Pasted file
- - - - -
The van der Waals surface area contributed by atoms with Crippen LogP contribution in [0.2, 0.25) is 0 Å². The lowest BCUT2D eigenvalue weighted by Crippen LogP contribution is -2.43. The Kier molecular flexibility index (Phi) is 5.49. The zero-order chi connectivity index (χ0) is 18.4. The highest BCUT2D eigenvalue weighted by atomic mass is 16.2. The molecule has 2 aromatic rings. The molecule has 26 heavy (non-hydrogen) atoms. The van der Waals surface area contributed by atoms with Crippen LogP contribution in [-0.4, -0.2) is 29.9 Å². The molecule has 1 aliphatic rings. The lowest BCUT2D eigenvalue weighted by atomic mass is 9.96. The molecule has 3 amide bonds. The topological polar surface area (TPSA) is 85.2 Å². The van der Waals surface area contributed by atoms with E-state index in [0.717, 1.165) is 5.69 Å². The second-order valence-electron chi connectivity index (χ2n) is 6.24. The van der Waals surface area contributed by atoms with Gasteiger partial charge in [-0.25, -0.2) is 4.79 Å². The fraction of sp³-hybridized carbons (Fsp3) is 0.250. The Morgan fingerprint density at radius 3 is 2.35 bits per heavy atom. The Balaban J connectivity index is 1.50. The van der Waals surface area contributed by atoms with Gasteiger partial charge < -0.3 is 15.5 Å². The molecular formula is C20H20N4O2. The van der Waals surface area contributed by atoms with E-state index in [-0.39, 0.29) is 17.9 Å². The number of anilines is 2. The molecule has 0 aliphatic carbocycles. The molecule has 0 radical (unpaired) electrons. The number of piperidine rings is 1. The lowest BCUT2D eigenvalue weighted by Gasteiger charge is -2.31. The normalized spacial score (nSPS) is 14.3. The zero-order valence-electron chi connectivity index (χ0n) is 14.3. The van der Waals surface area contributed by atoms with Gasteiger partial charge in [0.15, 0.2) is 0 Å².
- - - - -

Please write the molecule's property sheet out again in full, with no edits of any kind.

The van der Waals surface area contributed by atoms with Crippen LogP contribution in [0.2, 0.25) is 0 Å². The lowest BCUT2D eigenvalue weighted by Crippen LogP contribution is -2.43. The Kier molecular flexibility index (Phi) is 5.49. The zero-order chi connectivity index (χ0) is 18.4. The highest BCUT2D eigenvalue weighted by atomic mass is 16.2. The molecule has 2 aromatic rings. The molecule has 26 heavy (non-hydrogen) atoms. The van der Waals surface area contributed by atoms with Crippen LogP contribution in [-0.4, -0.2) is 29.9 Å². The molecule has 1 aliphatic rings. The lowest BCUT2D eigenvalue weighted by atomic mass is 9.96. The molecule has 3 amide bonds. The topological polar surface area (TPSA) is 85.2 Å². The van der Waals surface area contributed by atoms with E-state index in [0.717, 1.165) is 5.69 Å². The second-order valence-electron chi connectivity index (χ2n) is 6.24. The van der Waals surface area contributed by atoms with Gasteiger partial charge in [-0.25, -0.2) is 4.79 Å². The fraction of sp³-hybridized carbons (Fsp3) is 0.250. The Morgan fingerprint density at radius 3 is 2.35 bits per heavy atom. The Balaban J connectivity index is 1.50. The van der Waals surface area contributed by atoms with Gasteiger partial charge < -0.3 is 15.5 Å². The molecular formula is C20H20N4O2. The van der Waals surface area contributed by atoms with E-state index in [-0.39, 0.29) is 17.9 Å². The number of anilines is 2. The molecule has 0 aliphatic carbocycles. The molecule has 0 radical (unpaired) electrons. The number of piperidine rings is 1. The lowest BCUT2D eigenvalue weighted by Gasteiger charge is -2.31. The normalized spacial score (nSPS) is 14.3. The zero-order valence-electron chi connectivity index (χ0n) is 14.3. The van der Waals surface area contributed by atoms with Gasteiger partial charge in [0.15, 0.2) is 0 Å².